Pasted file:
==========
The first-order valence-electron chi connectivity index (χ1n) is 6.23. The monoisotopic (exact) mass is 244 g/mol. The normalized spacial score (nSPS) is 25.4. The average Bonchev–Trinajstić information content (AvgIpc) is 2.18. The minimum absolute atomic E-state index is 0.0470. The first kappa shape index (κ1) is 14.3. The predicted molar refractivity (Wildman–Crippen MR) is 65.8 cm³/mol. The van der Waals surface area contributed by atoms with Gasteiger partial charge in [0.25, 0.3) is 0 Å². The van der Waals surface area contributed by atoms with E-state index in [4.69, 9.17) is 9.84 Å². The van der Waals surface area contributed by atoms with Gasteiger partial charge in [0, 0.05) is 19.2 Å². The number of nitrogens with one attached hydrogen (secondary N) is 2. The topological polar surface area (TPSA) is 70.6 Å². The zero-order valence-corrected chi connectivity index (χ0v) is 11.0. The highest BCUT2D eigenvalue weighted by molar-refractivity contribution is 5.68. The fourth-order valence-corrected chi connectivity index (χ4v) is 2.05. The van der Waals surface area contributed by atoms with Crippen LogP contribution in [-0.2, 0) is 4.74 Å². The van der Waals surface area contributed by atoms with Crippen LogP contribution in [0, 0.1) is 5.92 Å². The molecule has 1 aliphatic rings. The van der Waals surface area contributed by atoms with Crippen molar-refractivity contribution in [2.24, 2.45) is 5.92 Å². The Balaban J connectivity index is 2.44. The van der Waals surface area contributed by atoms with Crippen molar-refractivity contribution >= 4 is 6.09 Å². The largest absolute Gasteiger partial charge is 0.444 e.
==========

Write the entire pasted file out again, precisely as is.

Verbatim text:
The first-order valence-electron chi connectivity index (χ1n) is 6.23. The monoisotopic (exact) mass is 244 g/mol. The normalized spacial score (nSPS) is 25.4. The average Bonchev–Trinajstić information content (AvgIpc) is 2.18. The minimum absolute atomic E-state index is 0.0470. The first kappa shape index (κ1) is 14.3. The predicted molar refractivity (Wildman–Crippen MR) is 65.8 cm³/mol. The van der Waals surface area contributed by atoms with Gasteiger partial charge in [0.25, 0.3) is 0 Å². The van der Waals surface area contributed by atoms with E-state index in [4.69, 9.17) is 9.84 Å². The van der Waals surface area contributed by atoms with Gasteiger partial charge in [0, 0.05) is 19.2 Å². The number of nitrogens with one attached hydrogen (secondary N) is 2. The topological polar surface area (TPSA) is 70.6 Å². The zero-order valence-corrected chi connectivity index (χ0v) is 11.0. The highest BCUT2D eigenvalue weighted by molar-refractivity contribution is 5.68. The fourth-order valence-corrected chi connectivity index (χ4v) is 2.05. The van der Waals surface area contributed by atoms with Crippen LogP contribution in [-0.2, 0) is 4.74 Å². The van der Waals surface area contributed by atoms with Crippen LogP contribution in [0, 0.1) is 5.92 Å². The molecule has 1 aliphatic rings. The van der Waals surface area contributed by atoms with Crippen molar-refractivity contribution in [2.24, 2.45) is 5.92 Å². The Balaban J connectivity index is 2.44. The van der Waals surface area contributed by atoms with Crippen molar-refractivity contribution >= 4 is 6.09 Å². The largest absolute Gasteiger partial charge is 0.444 e.